Stennis has four fighter squadrons, two that fly the F/A-18C Hornet; Strike Fighter Squadrons (VFA-97 Warhawks and VFA-192 Golden Dragons), one that flies the F/A-18F Super Hornet (VFA-41 Black Aces), and one that flies F/A-18E Super Hornet (VFA-14 Tophatters).

“All four squadrons are very capable in both air to air and air to ground combat,” said Bull. “All the squadrons, when launched, will link up through a link 16 network with Stennis to the rest of the ships, and E-2, so we can see what’s on their radar and vice-versa and then we have this network centric warfare with Stennis in the center of it.”

VRC-30 Providers flying the C-2 Greyhound, which is also known as the Carrier Onboard Delivery Squadron (CODS) provide logistics support to Stennis supplying vital personnel and equipment to the ship even when many miles away from land.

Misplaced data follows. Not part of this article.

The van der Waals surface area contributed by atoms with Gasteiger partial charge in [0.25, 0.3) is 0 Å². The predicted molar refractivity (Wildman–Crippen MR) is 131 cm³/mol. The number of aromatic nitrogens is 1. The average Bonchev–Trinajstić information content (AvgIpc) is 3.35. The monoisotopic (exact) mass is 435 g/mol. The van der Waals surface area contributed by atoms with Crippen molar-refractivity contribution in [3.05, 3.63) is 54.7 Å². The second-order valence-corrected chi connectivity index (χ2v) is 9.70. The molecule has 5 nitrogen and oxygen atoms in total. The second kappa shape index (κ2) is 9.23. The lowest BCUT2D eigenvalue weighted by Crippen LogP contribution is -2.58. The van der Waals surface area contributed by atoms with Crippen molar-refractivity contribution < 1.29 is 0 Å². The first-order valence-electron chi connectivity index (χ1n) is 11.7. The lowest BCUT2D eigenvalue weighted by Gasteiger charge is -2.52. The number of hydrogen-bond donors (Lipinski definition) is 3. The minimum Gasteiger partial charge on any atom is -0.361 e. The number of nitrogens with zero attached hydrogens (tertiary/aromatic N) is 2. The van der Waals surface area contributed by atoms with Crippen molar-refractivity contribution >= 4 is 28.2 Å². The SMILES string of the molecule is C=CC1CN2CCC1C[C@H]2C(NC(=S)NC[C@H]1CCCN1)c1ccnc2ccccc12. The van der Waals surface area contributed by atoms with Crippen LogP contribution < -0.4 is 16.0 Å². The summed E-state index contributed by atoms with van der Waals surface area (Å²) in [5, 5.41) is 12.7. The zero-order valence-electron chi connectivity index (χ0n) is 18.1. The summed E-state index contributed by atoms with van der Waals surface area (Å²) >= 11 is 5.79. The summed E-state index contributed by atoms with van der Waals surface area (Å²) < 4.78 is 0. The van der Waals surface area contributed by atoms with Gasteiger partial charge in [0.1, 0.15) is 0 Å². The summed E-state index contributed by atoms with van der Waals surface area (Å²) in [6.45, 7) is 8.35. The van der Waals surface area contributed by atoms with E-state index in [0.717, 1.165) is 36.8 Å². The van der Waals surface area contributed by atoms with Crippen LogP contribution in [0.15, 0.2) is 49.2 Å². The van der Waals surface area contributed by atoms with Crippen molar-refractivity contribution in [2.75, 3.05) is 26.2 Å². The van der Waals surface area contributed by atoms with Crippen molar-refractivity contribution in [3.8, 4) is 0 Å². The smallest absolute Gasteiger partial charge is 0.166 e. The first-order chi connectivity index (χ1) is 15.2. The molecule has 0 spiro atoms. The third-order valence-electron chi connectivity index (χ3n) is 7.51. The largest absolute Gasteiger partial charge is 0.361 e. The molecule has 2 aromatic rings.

“Last but not least, we have the COD detachment,” said Bull. “They are an integral part to keep us supplied with parts, mail and anything the strike group needs. You can fit a lot in the back of that airplane. They’re a great part of the team; we couldn’t do it without them.”

The Air Wing is a combination of many different capabilities that when brought together is greater than any of the capabilities alone said Bull.

“We are here for COMPTUEX and JTFEX to sharpen that sword,” said Bull. “We are going out shortly on deployment to kill the people that need to be killed, and protect our military and our allies’ forces on the ground, and frankly to protect the people that can’t protect themselves.”

Stennis, CVW-9, and John C. Stennis Strike Group have been working together during JTFEX to ensure fleet and mission readiness and the needs in preparation for deployment to accomplish US maritime strategy at home and abroad.

“I am confident that the proven warfighters in this strike group will aggressively implement their lessons learned from JTFEX in the time before deployment,” said Cropper. “When they do, JCSSG will be unbeatable in combat.”